I loved Mike Leigh’s early movie, High Hopes, but he lost me with a subsequent succession of dreary, depressing films mired in the misery of working class Brits, and driven by a leftist political agenda I could identify with, but found tedious. At some point I gave up on him.
That may have been a mistake. I don’t know what his recent movies have been like, having studiously avoided them, but Another Year is superb.
Leigh appears to have moved on from his ideologically driven cinema, and this has freed him to unshackle his characters, to let them find their voices and talk for themselves, rather than as pawns subservient to the designs of a larger political game. The characters are the game in Another Year, and the context is everyday life.
The two leads, Tom (Jim Broadbent) and Gerri (Ruth Sheen), are middle-aged, middle-class folk with good careers. Yes! Not council tenement dwellers, not petty crims, not junkies or drunks, not doomed and demeaned…
The reflex reaction of hardcore Mike Leigh fans might be to yawn theatrically and indulge in some smug self-talk affirming their enduring leftist/bohemian leanings and decrying their man as selling out. However, if – like me – you’re way past that sort of painful posturing (painful and usually hypocritical and pretentious), read on.
Tom and Gerri are reasonably content with their outwardly modest lot. They have their comfortable home, and still in relatively good physical shape in the autumn of their lives have learned to accept the small pleasures – tending their vege garden in the local allotment, cooking and appreciating good food (and beverages), family, friends. It so happens that many of Tom and Gerri’s friends are lost souls whom they are (mostly) happy to welcome into the stability and warmth of their home.
Gerri’s work colleague, Mary (Lesley Manville), is the most lost of all. Self-centred, in denial about her drinking problem and many other aspects of her life that are dragging her down, pathetically she holds a torch for Tom and Gerri’s much younger son, Ronnie, who is not remotely interested but does his best to humour her, thus keeping her at arm’s length in the kindest manner he can devise. It is quite a feat to remain kind to Mary, for she is so bloody irritating.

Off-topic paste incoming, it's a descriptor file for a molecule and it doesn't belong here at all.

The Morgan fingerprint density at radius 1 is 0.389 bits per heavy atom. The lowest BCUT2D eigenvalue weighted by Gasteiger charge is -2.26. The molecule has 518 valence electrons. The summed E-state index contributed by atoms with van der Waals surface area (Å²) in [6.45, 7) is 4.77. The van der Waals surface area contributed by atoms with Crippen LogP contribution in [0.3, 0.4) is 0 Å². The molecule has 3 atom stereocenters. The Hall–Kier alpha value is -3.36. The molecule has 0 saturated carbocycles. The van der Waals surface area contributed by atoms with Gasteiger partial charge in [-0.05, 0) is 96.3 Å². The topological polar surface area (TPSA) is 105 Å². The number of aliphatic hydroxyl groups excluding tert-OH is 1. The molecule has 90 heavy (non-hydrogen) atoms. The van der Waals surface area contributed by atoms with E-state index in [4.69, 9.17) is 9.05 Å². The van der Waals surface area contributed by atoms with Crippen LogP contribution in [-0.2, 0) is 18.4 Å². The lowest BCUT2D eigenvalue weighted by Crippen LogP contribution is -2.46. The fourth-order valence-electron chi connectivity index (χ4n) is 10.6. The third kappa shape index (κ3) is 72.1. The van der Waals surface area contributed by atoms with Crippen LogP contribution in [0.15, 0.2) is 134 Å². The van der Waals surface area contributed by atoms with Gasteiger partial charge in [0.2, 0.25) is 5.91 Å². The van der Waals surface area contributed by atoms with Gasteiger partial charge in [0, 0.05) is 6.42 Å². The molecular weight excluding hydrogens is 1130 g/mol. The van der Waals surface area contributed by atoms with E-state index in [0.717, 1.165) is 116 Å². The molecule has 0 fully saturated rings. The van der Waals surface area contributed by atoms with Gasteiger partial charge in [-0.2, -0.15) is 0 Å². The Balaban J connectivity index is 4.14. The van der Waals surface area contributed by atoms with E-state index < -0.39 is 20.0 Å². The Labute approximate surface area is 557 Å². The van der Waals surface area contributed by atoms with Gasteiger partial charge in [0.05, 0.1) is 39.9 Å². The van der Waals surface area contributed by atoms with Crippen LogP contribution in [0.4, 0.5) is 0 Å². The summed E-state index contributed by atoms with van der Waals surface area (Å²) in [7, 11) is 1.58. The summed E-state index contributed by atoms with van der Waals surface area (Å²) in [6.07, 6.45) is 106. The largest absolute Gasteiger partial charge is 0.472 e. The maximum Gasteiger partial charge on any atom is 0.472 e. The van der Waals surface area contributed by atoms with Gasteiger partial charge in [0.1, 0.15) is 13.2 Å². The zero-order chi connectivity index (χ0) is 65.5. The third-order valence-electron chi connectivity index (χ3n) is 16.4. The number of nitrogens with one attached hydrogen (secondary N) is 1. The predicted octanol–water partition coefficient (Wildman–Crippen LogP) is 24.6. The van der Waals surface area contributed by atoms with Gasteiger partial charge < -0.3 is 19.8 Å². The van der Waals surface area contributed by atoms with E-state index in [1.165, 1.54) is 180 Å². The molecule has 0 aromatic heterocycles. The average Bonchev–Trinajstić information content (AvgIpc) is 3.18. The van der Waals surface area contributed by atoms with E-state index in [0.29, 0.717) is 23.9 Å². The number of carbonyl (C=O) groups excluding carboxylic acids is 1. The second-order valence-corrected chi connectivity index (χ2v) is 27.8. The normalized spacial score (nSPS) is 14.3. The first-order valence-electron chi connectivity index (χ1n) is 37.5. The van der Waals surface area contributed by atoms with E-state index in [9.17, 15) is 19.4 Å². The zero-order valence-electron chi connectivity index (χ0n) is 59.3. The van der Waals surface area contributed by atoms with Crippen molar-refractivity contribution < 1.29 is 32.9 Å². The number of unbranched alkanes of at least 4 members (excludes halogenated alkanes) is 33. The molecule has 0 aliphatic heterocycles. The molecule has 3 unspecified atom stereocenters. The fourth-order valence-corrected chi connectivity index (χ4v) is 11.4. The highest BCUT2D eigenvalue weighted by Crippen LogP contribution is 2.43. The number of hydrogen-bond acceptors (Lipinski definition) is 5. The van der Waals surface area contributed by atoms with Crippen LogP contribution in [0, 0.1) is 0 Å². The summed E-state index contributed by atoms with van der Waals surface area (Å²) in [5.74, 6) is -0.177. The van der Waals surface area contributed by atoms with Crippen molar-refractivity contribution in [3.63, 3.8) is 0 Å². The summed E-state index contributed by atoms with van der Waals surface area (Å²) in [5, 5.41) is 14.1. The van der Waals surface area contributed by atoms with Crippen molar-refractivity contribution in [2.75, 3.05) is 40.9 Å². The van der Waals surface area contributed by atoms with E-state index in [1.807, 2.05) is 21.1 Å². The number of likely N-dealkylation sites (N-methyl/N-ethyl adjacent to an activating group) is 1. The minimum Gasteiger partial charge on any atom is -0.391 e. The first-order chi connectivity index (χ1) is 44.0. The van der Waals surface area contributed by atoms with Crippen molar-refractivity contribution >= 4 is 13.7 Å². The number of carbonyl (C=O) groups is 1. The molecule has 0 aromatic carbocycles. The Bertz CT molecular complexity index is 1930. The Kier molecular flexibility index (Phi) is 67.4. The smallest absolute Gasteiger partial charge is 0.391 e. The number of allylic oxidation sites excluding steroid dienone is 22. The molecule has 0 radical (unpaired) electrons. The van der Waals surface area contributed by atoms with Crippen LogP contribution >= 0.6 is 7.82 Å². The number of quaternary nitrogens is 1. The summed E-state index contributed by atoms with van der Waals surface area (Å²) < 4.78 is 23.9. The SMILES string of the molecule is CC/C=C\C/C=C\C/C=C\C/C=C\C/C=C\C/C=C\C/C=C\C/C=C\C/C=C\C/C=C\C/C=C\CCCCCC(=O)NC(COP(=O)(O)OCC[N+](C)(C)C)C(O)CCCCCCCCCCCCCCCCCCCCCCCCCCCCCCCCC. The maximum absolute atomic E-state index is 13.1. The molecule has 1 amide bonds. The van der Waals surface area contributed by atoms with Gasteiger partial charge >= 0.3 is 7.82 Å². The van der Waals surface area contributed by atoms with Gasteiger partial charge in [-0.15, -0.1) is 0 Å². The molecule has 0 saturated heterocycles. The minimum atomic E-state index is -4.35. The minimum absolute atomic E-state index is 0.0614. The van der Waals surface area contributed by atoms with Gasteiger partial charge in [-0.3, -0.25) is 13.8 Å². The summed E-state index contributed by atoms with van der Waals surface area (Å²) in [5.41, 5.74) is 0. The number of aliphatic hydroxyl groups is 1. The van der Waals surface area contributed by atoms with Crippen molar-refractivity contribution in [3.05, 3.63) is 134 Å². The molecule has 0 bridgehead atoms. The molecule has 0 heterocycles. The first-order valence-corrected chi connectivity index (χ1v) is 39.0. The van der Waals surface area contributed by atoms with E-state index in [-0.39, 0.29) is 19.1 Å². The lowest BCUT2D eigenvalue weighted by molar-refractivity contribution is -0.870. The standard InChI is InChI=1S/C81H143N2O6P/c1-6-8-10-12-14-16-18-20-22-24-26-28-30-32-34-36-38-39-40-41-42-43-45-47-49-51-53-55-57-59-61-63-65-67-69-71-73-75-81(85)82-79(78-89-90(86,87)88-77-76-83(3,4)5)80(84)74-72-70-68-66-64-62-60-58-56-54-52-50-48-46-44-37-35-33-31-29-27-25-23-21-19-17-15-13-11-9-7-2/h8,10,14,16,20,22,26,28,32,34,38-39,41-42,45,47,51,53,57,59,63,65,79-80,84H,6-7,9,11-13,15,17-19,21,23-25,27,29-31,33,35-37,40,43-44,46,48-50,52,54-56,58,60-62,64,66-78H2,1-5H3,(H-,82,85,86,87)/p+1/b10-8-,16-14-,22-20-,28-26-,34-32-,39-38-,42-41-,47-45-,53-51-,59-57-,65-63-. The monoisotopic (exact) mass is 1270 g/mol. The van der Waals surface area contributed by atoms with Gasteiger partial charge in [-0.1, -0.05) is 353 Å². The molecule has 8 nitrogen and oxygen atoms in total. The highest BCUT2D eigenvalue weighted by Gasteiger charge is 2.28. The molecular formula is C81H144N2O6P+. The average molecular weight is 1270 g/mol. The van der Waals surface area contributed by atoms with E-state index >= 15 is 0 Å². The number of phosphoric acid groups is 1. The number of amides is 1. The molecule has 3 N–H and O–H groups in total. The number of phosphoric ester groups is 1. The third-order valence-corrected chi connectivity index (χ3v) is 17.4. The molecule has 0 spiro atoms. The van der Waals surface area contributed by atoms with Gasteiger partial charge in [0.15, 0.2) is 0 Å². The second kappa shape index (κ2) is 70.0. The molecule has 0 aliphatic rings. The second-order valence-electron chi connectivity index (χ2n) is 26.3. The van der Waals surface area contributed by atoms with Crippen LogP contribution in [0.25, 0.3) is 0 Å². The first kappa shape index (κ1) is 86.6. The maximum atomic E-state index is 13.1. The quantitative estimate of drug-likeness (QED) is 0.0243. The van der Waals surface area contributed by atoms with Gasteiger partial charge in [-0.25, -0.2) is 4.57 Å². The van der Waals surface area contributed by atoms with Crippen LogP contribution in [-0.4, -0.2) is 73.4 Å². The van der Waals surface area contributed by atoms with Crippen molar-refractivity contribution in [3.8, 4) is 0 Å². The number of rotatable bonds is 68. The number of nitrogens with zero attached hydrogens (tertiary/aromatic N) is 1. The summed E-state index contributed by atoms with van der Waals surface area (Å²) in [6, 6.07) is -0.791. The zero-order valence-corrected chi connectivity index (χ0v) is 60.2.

It is indicative of Leigh’s move away from leftist proselytizer that Mary is not presented as the victim of an oppressive British caste system. Rather, she is infuriatingly incapable of making decisions to help herself. Responsibility has shifted from the State and its power-mongers to the individual.
However, Leigh is making no judgments here. His purpose is to plumb the depths of his characters and to have them reveal themselves in their complexities and contradictions. As the layers peel back, so profound is the desperate loneliness at Mary’s core (and so brilliant Manville’s portrayal) that she ends up evoking great sympathy and compassion and stealing the film, particularly in the final poignant moments. If you’re not moved speechless by the time the credits begin to roll, get yourself on the waiting list for a heart transplant.
Manville’s performance is truly out of the box, but she’s not the only standout. Jim Broadbent is charismatic as the gentle, wryly humorous Tom, and Ruth Sheen is hugely believable as Gerri. In fact, all the performances are top notch. Inspirational, even.
This is slice-of-life drama at its very best. Leigh’s improvisational rehearsal method of extracting natural dialogue from his performers has always worked well, but never so well as here. None of the actors seem to be acting at all. The contrast between these wonderfully natural performances and the American version of this sort of cinematic realism (a la the vastly overrated Blue Valentine, for example) is stark. The yanks seem to equate ‘natural’ with self-consciously averted gazes, mumbling, stuttering, and talking over the top of each other (someone exorcise James Dean, please!). There’s nothing so affected in Another Year.
Although the actors appear to be extemporising, this is a shrewdly-managed illusion. Leigh knows exactly where he’s heading every frame of the way. Beautifully paced and shot, this is the work of a major filmmaker at his peak who has the confidence to trust in his actors and crew, and the courage and wisdom to believe in and surrender to the wonder and power of the collaborative process.
Warming, heartbreaking, tragic, comic, life-affirming and above all imbued with a great sense of humanity, Another Year is a must-see. The year is yet young, but I doubt it has a better film in store than this.
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